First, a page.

Sign up ×
Stack Overflow is a community of 4.7 million programmers, just like you, helping each other. Join them; it only takes a minute:

This site makes the following claim:

McCarthy introduced the ten primitives of lisp in 1960. All other pure lisp 
functions (i.e. all functions which don't do I/O or interact with the environment) 
can be implemented with these primitives. Thus, when implementing or porting lisp, 
these are the only functions which need to be implemented in a lower language. The 
way the non-primitives of lisp can be constructed from primitives is analogous to 
the way theorems can be proven from axioms in mathematics.

The primitives are: atom, quote, eq, car, cdr, cons, cond, lambda, label, apply.

My question is - can you really do this without type predicates such as numberp? Surely there is a point when writing a higher level function that you need to do a numeric operation - which the primitives above don't allow for.

share|improve this question
Surely a numeric operation would 'interact with the environment'? – Lazarus Aug 12 '10 at 11:58
@Lazarus: They don't need to at all! Numbers can be constructed from those primitives quite elegantly. – Isaac Aug 12 '10 at 13:21
@Isaac: I'm ignorant of Lisp so thanks for that info and a great answer +1. – Lazarus Aug 12 '10 at 13:31
@Lazarus: No problem at all! Was fun to answer. I hope I didn't make any mistakes... – Isaac Aug 12 '10 at 13:46

1 Answer 1

up vote 13 down vote accepted

Some numbers can be represented with just those primitives, it's just rather inconvenient and difficult the conceptualize the first time you see it.

Similar to how the natural numbers are represented with sets increasing in size, they can be simulated in Lisp as nested cons cells.

Zero would be the empty list, or (). One would be the singleton cons cell, or (() . ()). Two would be one plus one, or the successor of one, where we define the successor of x to be (cons () x) , which is of course (() . (() . ())). If you accept the Infinity Axiom (and a few more, but mostly the Infinity Axiom for our purposes so far), and ignore the memory limitations of real computers, this can accurately represent all the natural numbers.

It's easy enough to extend this to represent all the integers and then the rationals [1], but representing the reals in this notation would be (I think) impossible. Fortunately, this doesn't dampen our fun, as we can't represent the all the reals on our computers anyway; we make do with floats and doubles. So our representation is just as powerful.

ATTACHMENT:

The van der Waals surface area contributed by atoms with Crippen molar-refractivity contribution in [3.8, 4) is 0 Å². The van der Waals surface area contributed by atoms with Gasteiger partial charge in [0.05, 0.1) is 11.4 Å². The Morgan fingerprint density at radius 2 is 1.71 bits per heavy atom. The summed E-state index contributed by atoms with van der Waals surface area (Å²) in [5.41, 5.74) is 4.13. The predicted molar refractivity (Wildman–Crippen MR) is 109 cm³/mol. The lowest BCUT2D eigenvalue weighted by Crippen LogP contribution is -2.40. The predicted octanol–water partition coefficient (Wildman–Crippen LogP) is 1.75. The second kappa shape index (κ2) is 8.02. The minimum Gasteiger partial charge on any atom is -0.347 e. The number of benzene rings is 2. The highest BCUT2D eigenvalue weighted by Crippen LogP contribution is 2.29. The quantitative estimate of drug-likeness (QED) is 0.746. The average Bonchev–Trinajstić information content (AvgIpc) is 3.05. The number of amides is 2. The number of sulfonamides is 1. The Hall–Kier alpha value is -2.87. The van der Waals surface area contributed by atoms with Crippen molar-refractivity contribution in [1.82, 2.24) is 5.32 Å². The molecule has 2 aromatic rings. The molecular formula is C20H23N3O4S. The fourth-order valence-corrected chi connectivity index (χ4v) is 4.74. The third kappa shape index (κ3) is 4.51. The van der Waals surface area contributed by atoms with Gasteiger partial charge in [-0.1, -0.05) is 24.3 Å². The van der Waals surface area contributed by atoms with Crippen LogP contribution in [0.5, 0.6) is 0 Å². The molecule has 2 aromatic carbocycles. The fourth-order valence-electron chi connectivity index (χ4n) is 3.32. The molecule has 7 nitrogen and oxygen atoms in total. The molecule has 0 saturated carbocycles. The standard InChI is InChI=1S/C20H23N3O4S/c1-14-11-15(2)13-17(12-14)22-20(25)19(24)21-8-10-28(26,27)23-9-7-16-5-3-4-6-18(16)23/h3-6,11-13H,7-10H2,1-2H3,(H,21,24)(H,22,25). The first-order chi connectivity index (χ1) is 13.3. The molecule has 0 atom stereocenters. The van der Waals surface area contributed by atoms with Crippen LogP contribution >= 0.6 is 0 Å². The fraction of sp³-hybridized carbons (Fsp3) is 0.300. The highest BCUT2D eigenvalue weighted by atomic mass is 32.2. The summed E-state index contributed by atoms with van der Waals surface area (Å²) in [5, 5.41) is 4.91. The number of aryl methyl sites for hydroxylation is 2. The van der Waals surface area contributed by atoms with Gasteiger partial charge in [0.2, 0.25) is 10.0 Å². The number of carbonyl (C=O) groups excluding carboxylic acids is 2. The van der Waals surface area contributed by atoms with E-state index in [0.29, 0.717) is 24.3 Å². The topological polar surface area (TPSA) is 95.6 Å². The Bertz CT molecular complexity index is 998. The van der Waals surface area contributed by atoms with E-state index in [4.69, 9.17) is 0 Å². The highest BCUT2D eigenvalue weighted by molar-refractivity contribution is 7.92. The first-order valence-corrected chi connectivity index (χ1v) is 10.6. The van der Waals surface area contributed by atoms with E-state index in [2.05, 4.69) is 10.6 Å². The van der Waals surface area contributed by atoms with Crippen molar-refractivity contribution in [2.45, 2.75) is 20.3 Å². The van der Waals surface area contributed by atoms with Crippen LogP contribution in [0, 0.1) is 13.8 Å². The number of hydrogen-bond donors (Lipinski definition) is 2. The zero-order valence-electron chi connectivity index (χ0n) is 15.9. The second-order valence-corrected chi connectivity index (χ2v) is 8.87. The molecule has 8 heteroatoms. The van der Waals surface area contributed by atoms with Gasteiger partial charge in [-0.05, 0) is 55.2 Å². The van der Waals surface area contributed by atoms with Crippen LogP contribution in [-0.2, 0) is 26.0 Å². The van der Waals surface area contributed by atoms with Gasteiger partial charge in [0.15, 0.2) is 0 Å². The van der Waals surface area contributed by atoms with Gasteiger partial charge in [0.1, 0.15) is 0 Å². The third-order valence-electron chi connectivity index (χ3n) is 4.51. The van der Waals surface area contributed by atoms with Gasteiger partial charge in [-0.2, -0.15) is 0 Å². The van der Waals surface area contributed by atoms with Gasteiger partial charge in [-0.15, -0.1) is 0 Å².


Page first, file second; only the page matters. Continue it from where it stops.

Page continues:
In a way, 1 is just syntactic sugar for (() . ()).

Hurray for set theory! Hurray for Lisp!

EDIT Ah, for further clarification, let me address your question of type predicates, though at this point it could be clear. Since your numbers have a distinct form, you can test these linked lists with a function of your own creation that tests for this particular structure. My Scheme isn't good enough anymore to write it in Scheme, but I can attempt to in Clojure.

Regardless, you may be saying that it could give you false positives: perhaps you're simply trying to represent sets and you end up having the same structure as a number in this system. To that I reply: well, in that case, you do in fact have a number.

So you can see, we've got a pretty decent representation of numbers here, aside from how much memory they take up (not our concern) and how ugly they look when printed at the REPL (also, not our concern) and how inefficient it will be to operate on them (e.g. we have to define our addition etc. in terms of list operations: slow and a bit complicated.) But none of these are out concern: the speed really should and could depend on the implementation details, not what you're doing this the language.

So here, in Clojure (but using only things we basically have access to in our simple Lisp, is numberp. (I hope; feel free to correct me, I'm groggy as hell etc. excuses etc.)

(defn numberp 
        (nil? x) true
        (and (coll? x) (nil? (first x))) (numberp (second x))
        :else false))

[1] For integers, represent them as cons cells of the naturals. Let the first element in the cons cell be the "negative" portion of the integer, and the second element be the "positive" portion of the integer. In this way, -2 can be represented as (2, 0) or (4, 2) or (5, 3) etc. For the rationals, let them be represented as cons cells of the integers: e.g. (-2, 3) etc. This does give us the possibility of having the same data structure representing the same number: however, this can be remedied by writing functions that test two numbers to see if they're equivalent: we'd define these functions in terms of the already-existing equivalence relations set theory offers us. Fun stuff :)

share|improve this answer
I followed this answer up with a blog post that might enlighten a bit more: – Isaac Sep 1 '10 at 15:50

Your Answer


By posting your answer, you agree to the privacy policy and terms of service.

Not the answer you're looking for? Browse other questions tagged or ask your own question.